Newspaper Page Text
THE ALASKA DAILY EMPIRE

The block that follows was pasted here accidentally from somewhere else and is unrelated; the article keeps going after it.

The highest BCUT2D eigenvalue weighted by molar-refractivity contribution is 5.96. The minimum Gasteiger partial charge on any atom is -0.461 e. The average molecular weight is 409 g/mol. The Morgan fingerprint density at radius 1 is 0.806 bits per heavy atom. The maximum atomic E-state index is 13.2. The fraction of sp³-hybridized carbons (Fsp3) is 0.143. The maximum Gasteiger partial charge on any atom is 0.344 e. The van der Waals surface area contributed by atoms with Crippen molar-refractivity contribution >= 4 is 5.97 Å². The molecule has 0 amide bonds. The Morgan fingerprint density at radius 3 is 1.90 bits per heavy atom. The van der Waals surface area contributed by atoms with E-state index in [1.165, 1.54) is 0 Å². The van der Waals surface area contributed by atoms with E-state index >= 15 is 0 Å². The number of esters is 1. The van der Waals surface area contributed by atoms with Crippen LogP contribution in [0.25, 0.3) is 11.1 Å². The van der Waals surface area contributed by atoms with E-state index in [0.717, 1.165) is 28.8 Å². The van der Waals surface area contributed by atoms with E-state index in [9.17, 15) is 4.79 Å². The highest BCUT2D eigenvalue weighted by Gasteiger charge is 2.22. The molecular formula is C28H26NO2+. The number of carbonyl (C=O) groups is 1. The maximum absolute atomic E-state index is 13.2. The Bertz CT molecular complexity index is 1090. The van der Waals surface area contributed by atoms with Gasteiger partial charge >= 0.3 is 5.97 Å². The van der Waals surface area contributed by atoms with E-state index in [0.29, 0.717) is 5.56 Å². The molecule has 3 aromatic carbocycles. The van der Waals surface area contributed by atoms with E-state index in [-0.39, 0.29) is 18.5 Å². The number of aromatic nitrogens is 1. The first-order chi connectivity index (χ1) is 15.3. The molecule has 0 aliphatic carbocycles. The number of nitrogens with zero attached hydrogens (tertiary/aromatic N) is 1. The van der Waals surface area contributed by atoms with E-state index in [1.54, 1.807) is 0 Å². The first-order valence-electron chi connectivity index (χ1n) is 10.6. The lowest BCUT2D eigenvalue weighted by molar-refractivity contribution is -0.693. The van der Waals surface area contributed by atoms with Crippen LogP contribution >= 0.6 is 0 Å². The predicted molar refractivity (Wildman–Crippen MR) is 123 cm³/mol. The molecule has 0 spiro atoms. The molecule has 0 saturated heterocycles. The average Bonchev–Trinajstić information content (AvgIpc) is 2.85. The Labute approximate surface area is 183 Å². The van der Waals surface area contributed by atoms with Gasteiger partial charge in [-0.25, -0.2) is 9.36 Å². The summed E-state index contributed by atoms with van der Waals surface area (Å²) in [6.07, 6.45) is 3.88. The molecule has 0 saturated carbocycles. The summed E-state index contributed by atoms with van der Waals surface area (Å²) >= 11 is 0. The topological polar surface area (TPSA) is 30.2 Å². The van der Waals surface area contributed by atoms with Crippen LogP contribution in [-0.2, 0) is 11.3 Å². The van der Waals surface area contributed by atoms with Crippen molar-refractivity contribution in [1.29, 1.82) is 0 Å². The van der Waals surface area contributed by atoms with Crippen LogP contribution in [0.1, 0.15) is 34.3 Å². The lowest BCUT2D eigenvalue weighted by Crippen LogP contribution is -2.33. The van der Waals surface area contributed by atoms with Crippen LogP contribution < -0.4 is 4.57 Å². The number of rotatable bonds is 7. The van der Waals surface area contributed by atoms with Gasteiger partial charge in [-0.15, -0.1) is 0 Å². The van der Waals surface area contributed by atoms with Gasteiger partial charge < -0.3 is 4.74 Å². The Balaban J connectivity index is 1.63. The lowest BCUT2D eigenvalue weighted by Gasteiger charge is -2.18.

VOT,. m- NO. 461. JUNEAU, ALASKA, FRIDAY, APRIL 24, 1914. PRICE, TEN CENTS Gen. Villa Refuses to | fight United States El Paso. Tex.. April 24.? Gen. Villa said today that he absolutely declined to be dragged Into a war with the United tSatee by anybody. Hla declaration was so positive and unreserved that It has allayed the war feeling that blazed here last night and this morning. Villa made his statement to Spe cial Agent for the State Depart ment Carothers, who called on him at Juarez to get an expression of hla Intentions. "THEY MUST THINK I AM CRAZY." "Why." smiled Villa, throwing his arms on the shoulders of Car others, "all Europe would laugh at us, and say that little drunkard Huerta has drawn them Into a tangle at last." "They must think I am crazy," he added. ? 1 Mexican* Attack Laredo. Texas. San Antonio. Tex.. April 24.? Long distance telephone mess ages received here today from Laredo say that at 2:30 o'clock this afternoon the Mexican Fed erals. who are still in control of Nuevo Laredo, flred the town, and were at that time firing ! across the Rio Grande river into Laredo. Tex. Troops Off for Vera Cruz. Galveston. Tex.. April 24?Four transports with the Fifth Brigade U. S. Infantry on board sailed this afternoon for Vera Cruz. Gen. Funston is commanding. I 4 4 Moba Are Virtually In Control of Mex Ico City. MEXICO CITY, via Refugee Train enroute to Vera Cruz. April 24. ? Mexico City Is virtually in the posses sion of mobs who search for Ameri can flags and trample them under theii feet American pedestrians on th< streets are threatened. The position of Americans remain ing in the city is critical, though then are still many of them who prefer t< stay there and guard their propert: to leaving. Refugees Reach Vera Cruz. WASHINGTON'. April 24.?Admira Fletcher has reported the arrival al Vera Cruz of 600 American, Britist and German refugees ? from Mexicc City. They report that the tense ex citement at the capital is such that il is not safe for foreigners to reraalr there. Villa at Juarez. EL PASO. Tex.. April 24.?Gen. Vll la arrived at Juarez yesterday after noon. and. it is said, is preparing foi hostilities on the border should oc casion arise. It is believed that hi will attempt to make an occasion. Villa Threatens El Paso. EL PASO. Tex.. April 24.?A state ment made by Gen. Villa yesterdaj evening shortly after his arrival at Ju arez, that he could "land 12.000 seas oned troops in El Paso within 41 hours." has caused great excitemen here. Conservative business men ari afraid that border sentiment will be come so intense that American citl zens will commit some overt act tha will cause an invasion of Americai Territory by the Constitutionalis forces. In that event, it is conceded nothing could prevent a general wa with all the Mexican people. Texans Expect to Fight Rebels. EL PASO. Tex.. April 24?The ser tlment all along the border is that th Constitutionalists will join in makin; war against the United States. Tber is no doubt here this morning tha they will attempt to prevent America) troops cros-'^g the border into Mex CO. The circumstance that Constitutor alist forces are being sent northwar toward the border is believed to jus tify this belief, which has reached th point of conviction since the nrrlvi of Gen. Villa at Juarez. i riuiwc QpntfANP The following have taken passag on the Spokane, sailing South from Ji neau tonight: For Seattle?Mrs. L. . Wilhelm. H. A. Gabriel. Mrs. Stell Jones, Mrs. M. Winn. Mrs. H. Haslan Mrs. J. H. Carby. Mrs. M. Bean. Mr John Museth. Julius Friedman an wife: for Ketchikan?S. Sariger. F G. Hale and wife. M. E. Johnson: fo Petersburg?C. B. Steen, J. Jansei Fuhr, C. Tveton. N. S. Campbell. TAKING CARE OF YOUR HAND is made a pleasure 1 fyou use Hei ckel's nail file, scissors and cuticl knife, and then apply liberally, Pe fection Toilet Cream, 25c a bottli Sold only by the Juneau Drug Co.. 01 poslte Alaskan Hotel, phone 250. Tfa store that has what you want?whe you want it. CHEAP ORANGES. Two dozen oranges for 35 cents i both stores. ROYAL FRUIT CO. ?4-21-tf. THE WEATHER TODAY. Twenty-four hours ending at 3 p. m Maximum?51. Minimum?36. Clear. MEMBERSHIP CAMPAIGN IN EPWORTH LEAGUE A membership campaign Is inter esting the. members of the local chap ter of the Epworth League in a mem bership contest to be carried on for the next six weeks. Sides have been chosen by the captains. Mrs. C. F. Cheek and Mr. W. Bacheller, who have the support of the executive com mittee. The winning side is to be banquetted'or entertained by the losing side some time in June. The follow ing points will be scored and totals brought forward each Sunday evening: Active member. 25 points; associate ! member. 10; subscription to Epworth j Herald. 100: securing church member, 1500; attendance at League, 10; Liking | part in weekly meetings, 10; absent ] but sending part, 5; attendance at eve Ining church service, 10; with one point being counted for every cent paid in League dues. The society recently pledged $50 for calcimining the league room, and to I apply on repairing and painting the ' church. Beside the regular weekly ; meetings at 7 o'clock in the league 1 room of the Methodist church, the I young people have frequent social ' gatherings. There were over 60 In attendance at a recent affair. SYLVIA KOSKEY TAKES LEAD IN QUEEN CONTEST Miss Sylvia Koskey has received 261, votes for Queen of the May since noon yesterday, taking the lead ov er Mlscs Klonda Olds, who has held first place up to this time. However Miss Olds secured 12S new votes, and ! is still within easy distance of the j leader. No returns have been received from | Douglas Island today, but it Is known ? that there were large purchases of tickets over there and that Miss Mu . sth is still in the race. In fact, the in- J terest over on the Island is reported to be almost as great as it Is at Ju . neau. .! The contest will end at noon. Mon . | day. r! The standing of the contestants at a noon today, with the Douglas island; vote unreported, is as follows: Sylvia Koskey 426 j Klonda Olds 324 j Trine Museth, Douglas ... 166 ; May Dance Practice Monday. Miss Willson's practice for the May; Pole dance will not occur Saturday as j previously announced, but at 4 o'clock! I Monday afternoon. The practice will j ? be at Elks' hall. I ? ? ? > TWO INTERESTING GAMES . ' IN BILLIARD CONTEST i Two close games were played in the interesting billiard tournament at the Imperial Billiard Parlors contest last night. S. J. Mandich. who has been i - giveu a handicap of 25 points, won his [ - first game, making 100 to 103 for W.; r D. Terrill. The other game was be tween Thomas N'oren. who made 125, i and J. L. Mureth, 107. The standing of the players follows: j Played Won Lost | W. B. Mackay 3 3 0 , - Thos. Noren 3 2 1 f Dan Ridice 2 1 1 r S. J. Mandich 3 1 2 - J. L. Mureth 1 0 1 | } W. D. Terrill 2 0 2 t ? CHARGE WHITES WITH S WICKED VANDALISM i- ??? Through Chief Anathlash, the In-1 1 dian natives of Taku Harbor, living a in the vicinity, of the cannery, have t made a protest to U. S. Commissioner '? J. B. Marshall, that certain white men r are taking possession of their lands and committing other vandalism such as poisoning their dogs. Commission er Marshall is* sending a letter of in l" quir.v to Taku Harbor. i , t , - FAULKNER ASKS GOVERNOR e HELP WITH PRISONERS t " United States Marshal H. L. Faulk ner has written to Gov. J. F. A. Strong at Washington requesting that he take up the matter of working the prison ers in the federal jails of Alaska on 5" public roads and on public improve ? ments with the Attorney-General and 1 superintendent of prisons in his De partment. Mr. Faulkner believes that nothing could be done that would count more for the welfare of the pris e oners or that would make the work i- of caring for them easier. In addition 1. the people would get the benefit aris a ing from their labors. 1, ? ? ? s- TRESPASS SUITS FILED. d J. Linderberg. Inc.. has filed sep arate suits against the following indi ir viduals, Peter Tromp. Frank Andrews. Ed. Wright, W. P. Ballance, L. K. Hal verson and brother. Each suit Is an action brought for trespass on ccr S tain lands at Klakack. claimed by i- plaintiff under lease from the govern e ment forest service. r- ? ? ? e- YOU CAN GET IN. The dirt and debris is now pretty ie well cleared away on Second avenue n and you can get in to see those new spring and summer woolens. When you get in we will take your order and when you get in to the suit it you will feet that you get in right. - F. WOLLAND. Merchant Tailor. FOR RENT?Three nicely furnished roos with bath?$15, $18. and $20 per . month. One block from P. O. (men only). See Gilpatrick. foreman Ju neau Construction Co. Ferry Way and Front bL 4-23-3L GREAT THRONG AT BALL PARK SUNDAY A tremndous interest has been arous ed in the popular plan of erecting the grandstand and bleachers for the baseball grounds In tho recreation park of Last Chance basin. The idea of having the ladles prepare sand wiches and serve them to tho workers hus been taken up with enthusiasm and there promises to be an immense throng out to the grounds next Sun day. The board of managers has se cured assistance from every quarter. An augmented band, every member being a tried and true leather-lip, and every type of instrument in use from an elbow horn and swinette to tho pic alo. Tho band will start things at Bur ford's corner in the morning. Everybody's going. Listen to what a few of Juneau's prominent business men havo to say: T. P. Kennedy, president First Na tional Bank?"The First National Bank will be first on the grounds." Milt Winn?"My Sunday address will be the baseball grounds, Last Chance basin." Charles Goldstein?"The Goldstein store's crews and auto will be at the disposal of the committee." Cash and Tom Cole?"You load the teams and we'll do the hauling." James Barragar?"I'll never be ar rested for hard work, but I'm willing to try." diuiuii mrMU? 11 IUC uuu DOMUU is as successful as this Sunday picnic, we will win every game." Capt. A. A. Gabbs?"I'll be there Sunday if I have to run the Fox up Gold creek." Guy McNaughton?"I'll be there and act as chauffeur of a wheel barrow." Willis Nowell?"I'll be there with a wheel barrow full of sandwiches and energy." B. M. Behrends?"I don't know much about this kind of work, but I'm going to start Sunday." Sanitary Grocery?"There will be three of us there to look out for sani tary conditions." George Burford?"It makes me sick ! .0 think I can't be there, but my auta will be at the service of the commit tee." James King?"You'll think it's a laundrymen's picnic when we hit the ] grounds next Sunday. C. W. Young?"Thirty men and thir ty lunches ought to help some." Winter and Pond?"We'll take picks ?not pictures." Hotel Cain?"Cain will be there if able." B. L. Thane, by cable from Ketchi kan?"Will be there If come overland." J. R. Whipple?"Am not coming to listen to music but to work." Bob Hurley?"Gee, I've blisters al ready from thinking of the work I'm going to do." Tom Radonich?"Just say I'll be there with 'chickens' and cofTee." A. T. Spatz?"Gee, but I like music with my work." Dr. L. O. Sloane?"First aid will be rendered free of charge with my new auto converted into an ambulance. Jack Olds?"The only thing that can keep me away is a Are." Alaskan Hotel?"Ladies with large lunch baskets may call up the hotel and we'll call with an auto." BATHE APARTMENT TO BE FINISHED JUNE 1 The handsome Bathe apartment house on Gastincau avenue is rapidly taking form. Mr. Bathe says that it will be finished and ready for occu pancy by June 1. The building will contain four 4-room apartments. IMPROVING SALMON CREEK ROAD NOW Today Supt. J. C. Hayes, of the Al | nska road commission moved his i small working force from the Sheep I creek road to the Salmon creek road and will put that road in as good re pair as possible with the expense mon ! ey that is now available. "THE HUNCHBACK OF NOTRE DAME?at the Orpheum. Tonight the beautifully colored, 3 reel feature, "Notre Dame," will be presented . The management has been put to extra expense to procure this attraction and will guarantee it all that It is recommended and as the regular prices will prevail it should draw a large house. In addition to the above "The Man Who Might Have Been," and "The Heiress," will be shown?one a strong drama and the other a laughable com edy. This is a 50-cent show for 25c. You must see it to approve it. Change of program tomorrow night. Save your coupons and might get a trunk free. COUNCILMAN FRIES OUT. Councilman C. W. Fries who has been confined to his home with illness for the past several days is again able to be about and will attend the meet ing of the council tonight. ALASKAN HOTEL ARRIVALS. The following arrivals are register ed at the Alaskan hotel: Theo. Moir and wife, Sheep creek; H. R. Plate, J. T. Rokland, New York; B. Plnder, Charles Hilton. A. E. Miller. U. A. Le Gault, W. J. McLeod, Mrs. Carrie Dar son, J. C. Allen, W. Walsh, Harry Da vis, San Bornsteln, Seattle; F. C. Thompson, Stockton, Calif.; A. E. Da : tin, San Francisco. a a a Mothers. We carry in stock a complete line of baby foods, toilet and nursery nec essitles. Telephone* us your smallest wants. Phone 3. 3-21-tf. DORAN'S DRUG STORE FOUND?Forresters of America pin Call at Empire office. 4-24-3L 29 DEAD IN | COLORADO WAR TRINIDAD, Colo., April 24. ? Tho * known dead in the fighting between v the National Guard and tho striking v minora, which started Monday and Is v atll proigreaslng, numbers 29. The loss 1 at the Ludlow battle numbered 21. r State Troops Arriving. Several hundred State troops ar- J rived today, and more aro coming. The c Intention Is to disarm the miners. ' ? ? ? ( ^ * - t LEAGUE BASEBALL ? ? ? b STANDING OF CLUBS YESTERDAY 1 NORTHWESTERN LEAGUE. Won Lost Pet. Spokane 7 1 .875 f Seattle 5 3 .625 ,, Vancouver 5 3 .625 g Tacoma 4 4 .500 I Victoria 2 6 .260 c Portland 1 7 .125 o V PACIFIC COAST LEAGUE. ' Won Lost Pet. 11 San Francisco 14 6 .700 ' Venice 12 9 .571 1 Sacramento .'??? 6 10 .444 1 Portland 7 9 .444 ? Oakland 7 10 .412 | Los Angeles 8 12 .400 AMERICAN LEAGUE. f Won Lost Pet. f Chicago 6 1 .859 n New York 3 1 .760 I Detroit 4 2 .667 1 Washington 3 2 .600 8 SL Louis 3 3 .600 d Boston 3 4 .571 j Philadelphia 2 4 .333 , Cleveland 0 7 .000 t I NATIONAL LEAGUE. t Won Lost Pet. c Pittsburgh G 1 .859 t Philadelphia 3 1 .750 v Brooklyn 3 1 .750 r SL Louis 3 4 .429 Chicago . ^. 2 3 .400 f Boston 1 3 .250 1 Now Yorlf 1 3 .250 } Clnclnnatf ' 1 4 .200 t I AMERICAN LEAGUE. Yesterday's Scores: j At Washington?Boston, 5; Washing ton, 0. j At Philadelphia?New York, 5; Phila delphia, 3. At Cleveland?Cleveland, 4; Chicago. ( At St. Louis?Detroit, 3: St. Louis, I. ' ! NATIONAL LEAGUE. Yesterday's Scores: At Pittsburgh?Pittsburgh, 5; St. Lou is, 1. At Boston?Boston, 9: Brooklyn, 1. . At Now York?New York, 12; Phila delphia, 4. At Chicago?Chicago, 2; Cincinnati, 5. FEDERAL LEAGUE. ^ Yesterday's Scores: At Pittsburgh?Pittsburgh, 6; Brook- , lyn, 5. At Indianapolis?St. Louis, 3; Indian- , apolls, 0. At Chicago?Chicago, 9; Kansas City, At Baltimore ? Baltimore, 4: Buffalo. , 3. i ? : NORTHWESTERN LEAGUE. J Yesterday's Scores: At Seattle?Seattle, 3; Vancouver, 2. , At Spokane?Spokane, 6; Portuand, 4. At Victoria?Tacoma, 5; Victoria, 0. PACIFIC COAST LEAGUE. Yesterday's Scores: At Sacramento?Los Angeles, 9; Sac- 1 ramento, 4. 1 At Los Angeles?Venice, 7; Portland, 4. Called in the 8th; rain. 1 At San Francisco?Oakland, 3; San Francisco, 0. , UNIUN UIU INUi GO ON STRIKE William Hyde, business agent of the local longshoremen's union denies that the union went on strike while unload ing cement from the La Touche or that the union or any of its members were in any way involved in the mat ter. As a matter of fact the union was locked out on this job, according to Mr. Hyde, and the cargo was being handled by non-union men who struck for more pay. The union has not handled any of the cargo, he says, nor does it intend to do so. SPECIAL COUNCIL MEETING TONIGHT There will be a special meeting of the city council tonight to which all of the building contractors of the city and dealers in building supplies gen erally are invited for the purpose of discussing building matters generally in Juneau. Another and special mat ter to be discussed will be the advis ability of leasing out the municipal rock crushing plant. - - - I ST. GEORGE HOUSE. Everything new. Good light and . well ventilated rooms. Baths, electric light. Good board. Reasonable rates by the day, week or month. 4-18-tf MRS. A. E. HOULIHAN. i DANCE. ; The young people's club will give a dance on Saturday, the 25th, at the . Mayflower hall. Dancing starts at 9 o'clock. Admission 75c. Ladies . free.. SOLOMAN and JACKSON. ?Wed-Fri. Committee. SURVEY fLEET FOR | ALASKA WATERS The fleet of U. S. geodetic survey ressels stationed on the Pacific coast vlll be engaged largely this year with rork In Alaskan waters. Of the six 'essels In the fleet the Yukon Is now n the Kuskokwim where she laid up or the wintor; the McArthur Is on tor way north and will work around iletlnknhtla; the Gedney will work in the west coast of Prince of Wales sland; the Taku which wintered at Cordova, will work around Prince of Vales Sound; the Pattorson now on he way from Hawaii, will go to Uu laska, and the Explorer, which arrived n Juneau yesterday will put in the eason or a part of It around Glacier lay and the Icy straits section. Capt. It. S. Patton Is in command of he Explorer and he said this morning hat his most Important work planned or this season would be the begln ilng of a complete survey of Excur ion Inlet, Icy straits and Glacier bay. t Is possible he said, that he may be irdered to the Westward, depending in the location of the proposed Alas ;a railroad terminal. One Important Ittle detail will be the charting of , rock recently found by a fisherman n the east entrance of South Inian lassage near the Inian islandB at the lead of Cross sound. The Explorer rill also go to Hoonah and Idaho In et completing the charts of those flsh ng stations. very prooaoiy, sum ui|iu ruuuu, we will be provided with a wire drag or our work, for the bill Is now be ore Congress. This will be a distinct idvantagc In doing our work and mnke t absolutely reliable when once done, rhls drag consists of a sunken wire it a depth of 60 feet or any requtfcd lepth for that matter to which floats vith flags mounteded are attached, iaunches are then connected with each tnd of the sunken cable and It is towed hrough the channel or bay sought to >e charted. If an obstruction is met he flag attached to the float is dipped, iervlng notice and then the obstruc ion is properly marked. Once the vaters have been dragged In this man ler they will be made perfectly safe." Mrs. Pation accompanies her hus >and on the summer cruises and thor mghly enjoys the sea life. The Ex >lorer will leave Juneau tomorrow for 2xcurslon Inlet stopping enroute to do he smnll Jobs mentioned at Hoonah ind Idaho Inlet. BRAZIL SEEKS TO UNLOAD STEAMSHIPS ?|? ? NEW YORK. April 24.?A Rio do fanerio dispatch say the Brazilian gov ernment Is seeking a purchaser for ts steamship fleet of 65 vessels oper itlng along the South American coast vith a service between New York and 3razillan ports. The government val les the line at $15,000,000, and has re vived an offer of $9,000,000. 30STON TO CONDUCT REAL ESTATE SALE BOSTON, April 24. ? Upwards of 1000 parcels of real estate in Boston ivlll be sold May 6 at auction by the :ity unless the owners pay back taxes ind assessments. SCHOOL CHILDREN GO OUT ON STRIKE WENATCHEE, Wash., April 24. ? rhree hundred school children went jut on a strike here today because the school board last night refused to re-elect City Superintendent of Schools Brown and High School Principal Nel son. GRAND THEATRE. ?+? "The Inoccnt Victim," a big, inter esting feature in three reels. A mast erpiece production by the Italn people. We always guarantee our features, as they arc of the very latest, and the kind that pleases the public. 'Inno cent Victim" is a story of family af fairs. A Gaumont Weekly with all the lat est events, always good. We close with a big laughable com edy, "The Ghost in Uniform." The Thanhouser Kid In the leading parts, very good comedy. For a real good picture show, always come to the Grand. Saturday matinee at 2 p. m. Admis sion 5 and 10 cents. WHEN THE DOCTOR SEES YOU bring a prescription to this pharmacy, ho knows that his efforts will not be thwarted either by poor drugs or in accurate compounding. We have a reputation among physicians for per fect prescription work. You can take their opinion as nuthoritative and bring your prescriptions here to be Oiled. "There's a Reason." Phone 3. Doran's Prescription Pharmacy. 4-24-tf CHANGE NIGHT AT RINK. Tonight is change night at Jaxon's ring. A big, two-reel feature nlong with two other good stories; 10 and 15 cents, any seat, two shows a night. A I I fMTI lir I TV/tr* DAAI/e nuui i i ti o will o uuurvo. Ike Sowerby nnd H. R. Shepard are now busily engaged auditing and ex perting the books and accounts of the city. YOU CAN AFFORD to paper those rooms now. Eye-opener prices on wall paper. American Paint Co., opposite Dorans Drug Store.? ?4-22-3t. The colored embroidery cottons have just arrived, also some new lingerie material. "THE VOGUE," opposite Orpheum theatre, Mr. Albert Berry.? 4-17-tf. Stampede?Some grub. President Waits to Learn Enemies' Plans * * I I : HUERTA DECLARES FOR WAR London, April 24.?A dispatch from Mexico City says that Gen. Huerta today Issued a proclama tion calling upon all factions of the people to come to the de fense of the colors of Mexico, j The proclamation grants ainnes ; ty to all the citizens of the coun try in the Interest of united re sistance against the United States. The proclamation was re I ceived with the greatest enthus iasm by the people of the capital. Two Americans Stabbed. Two Americans were stabbed i while on the streets of Mexico I City today. A 4? EXCAVATION FINISHED FOR MESSERSCHMIDT BUILDING The excavation is all finished for the new concrete Messerschmidt build ing on Second street and the steel will arrive Saturday. It is expected that construction will begin early next week. INDICTED MERCHANT SELLS HIS COUNTRY HOME NEW YORK. April 24. ? Nathan Straus, Jr., has purchased Driftwood, the country home of Henry Siegel at Orienta Point, Mamaroneck, on Long Island sound. The price is reported as $125,000. EMPLOYEES OPPOSE GOVERNMENT OWNERSHIP LONDON, April 24.?The Amalga mated Society of Telephone Employ ees in convention at London claim that wages, allowances and other conditions of labor are worse since the govern ment took over the telephone systems than they were under private manage ment. PHILLIPS ACADEMY GETS $300,000 DONATION + ? NEW YORK, April 24.?A bequest to Phillips Academy, Andover, of $300, 000. made by Melville C. Day, who died last year in Italy, has been paid over to that institution. Day was a member of the class of 1858. IOWA CONGRESSMAN AFTER TAX DODGERS WASHINGTON, April 24. ? Repre sentative Solomon P. Prouty of Iowa in the House declared that millions of personal property Is escaping taxa tion in Washington City. He declared that two men were commonly reported to have $100,000,000 in Washington locked up In the safe deposits vaults. Washington, he claims, has become the asylum for the rich. BOSTON STEAMSHIP COMPANY WILL USE PANAMA CANAL BOSTON, April 24.?The American Hawaiian Steamship company is pre paring to use the Panama canal ex tensively, and will establish a line to run from Boston to Porto Rico, Mex ico, Salina Cruz, Honolulu and other Pacific points. TRADITIONAL ENEMIES PROPOSE AN ALLLIANCE ?+? LONDON, April 24. ? The London Daily Citizen publishes from a diplo matic correspondent an article which states that on the initiative of Great Britain negotiations are now afoot for converting the Triple Entente among England. France and Russia in to a triple alliance. This step has two objects. First, it may lead to a quadruple alliance which will include Germany, and second, such quadruple alliance may lead to an agreement for the limitation of armamentB. CHICAGO TO HAVE NEW BANK AND TRUST COMPANY SPRINGFIELD, 111., April 24.?The' State of Illinois has issued a charter to the Guarantee Bank and Trust com pany, of this city, with a capital of $750,000. The new bank will be lo cated at Chicago. CHICAGO BANKER REFUSES TO HELP THE KICKERS ?+? CHICAGO, April 24.?George F. Rey nolds, the Chicago banker who has been urged as a member of the reserve board, refuses to aid those.cities which have asked for his aid in securing for t'lem regionnl reserve banks. Ho says: "The law has been laid down and we must conform thereto. This is the time for constructive work, not crlt isism." Baltimore Wants Freedom from Rich mond. BALTIMORE, Md.t April 24.?It Is rumored that three of the largest na tional banks in Baltimore will consol idate, In order to enable the city to be practically independent of the Federal reserve bank at Richmond. When hungry, hit the trail for the Stampede, cor. Front and Franklin. 2-12-tf. Buy a meerschaum pipe at Burford's and treat yourself to a satisfying smoke after dinner. 2-16-tf Galvanizing done by 0. Roene, Sans Soucci BIdg., Douglas. Washington, April 24.?The rev elation of the purposes of Carran za and Huerta Is awaited by the President before a complete mili tary campaign Is developed. The President made It clear to day that no blockade of Mexico has been declared and that before such step Is taken all the foreign governments will be notified. The only actual movement of troops that has been ordered Is that of Gen. Funston with a bri gade of infantry and artillery forces to Vera Cruz, and they are going for defensive purposes and not for aggression. THREE MORE AMERICANS KILLED AT VERA CRUZ Washington, April 24.?Admiral Badger has reported three more seamen killed and 25 wounded as a result of the skirmishing and de sultory shooting from ambush by Mexican soldiers and others. The American casualties to date are 15 killed and 75 wounded. Badger requested permission to capture all Mexican gunboats along the Mexican coast and other ves sels carrying troops or amunition for the aid of the Mexicans. He urges this as a means of pro tection to the American marines and bluejackets that occupy Vera Cruz. Funston Commands First Army of Occupation. WASHINGTON. April 24. ? A bri gade of Infantry and some artillery under Gen. Frederick Funston has been ordered to embark on four trans ports at Galveston and proceed at once to '?'era Cruz to support the marines and bluejackets that are ashore at that place. There a^e about 5,000 blue jackets and marines ashore there now. Funston's Brigade Moves. GALVESTON, Tex., April 24.?The fifth brigade broke camp at Fort Crockett at daylight this morning and moved to the transports in the harbor. Troops Off for the Border. SAN FRANCISCO. April 24.?Three thousand ollicers and men under com mand of Gen. Pershing entrained to day and are speeding for the Mexican border. Senate Passes Volunteer Bill. WASHINGTON, April 24.?The Sen ate passed the volunteer army bill which passed the House several days ago. Under It all National Guards are available for the use of the United States. The House promptly concurred In the Senate amendments, and the bill is In the hands of the President. All Offer Services. The Governors of practically all of the States have requested the Presi dent to accept the National Guards of their States in case of war. It is plain that there will be rivalry for the priv ilege of participating in the event of war. Blockading Squadron Formed. WASHINGTON. April 24. ? Secre tary of War Josephus Daniels has or dered the formation of a squadron for inshore blockade work along the Mex ican Gulf coast. The squadron has been placed in command of Admiral Winslow and will consist of 14 naval vessels, including the super-dread naughts New York and Texas. Pacific Blockade Will Be Tightened. WASHINGTON, April 24. ?Vessels are being crowded southward from Pa cific Coast points to participate in a blockade of the Mexican Pacific coast. There are now ships at Mazatlan and other coast ports, but the purpose is to maintain a patrol of the entire coast. The forces will concentrate at Mazatlan. Vera Cruz Safely American. VERA CRUZ, Mex., April 24.? The American forces here are not alarmed over the prospect of an attack from Gen. Maas, who is reported to be mob ilizing his scattered forces about 20 miles away. There are more than 5,000 marines and bluejackets ashore to resist an assault if a Mexican force should attempt to pass through the zone that is covered by the guns of the naval ships in the harbor. Admir al Badger is in command of the fleet and Admiral Fletcher of the land forces, and acting for the United States government in all matters on shore. The situation within the city was one of comparative peace and quiet yesterday and last night. Business has been resumed and it appears to ?be normal. * Country's Representatives Leave En emies' Capital. WASHINGTON, April 24 ? Nelson O'Shaughnessy left Mexico City last night on a special train for Vera Cruz. He was escorted by Huerta's chief of staff and a guard of troops. WASHINGTON, April 24.?Charge d'Affaires Algara de Terreros, in charge of the Mexican embassy at this city, departed for Toronto, accompan ied by Chief Flynn, of the secret ser vice. CALUMET AND HECLA STRIKE COST THE UNION $1,000,000 CHICAGO, April 24.?Secretary HI etla says the Lake miners' strike which was effective for eight months and 21 days, cost the unlors $1,000, 000.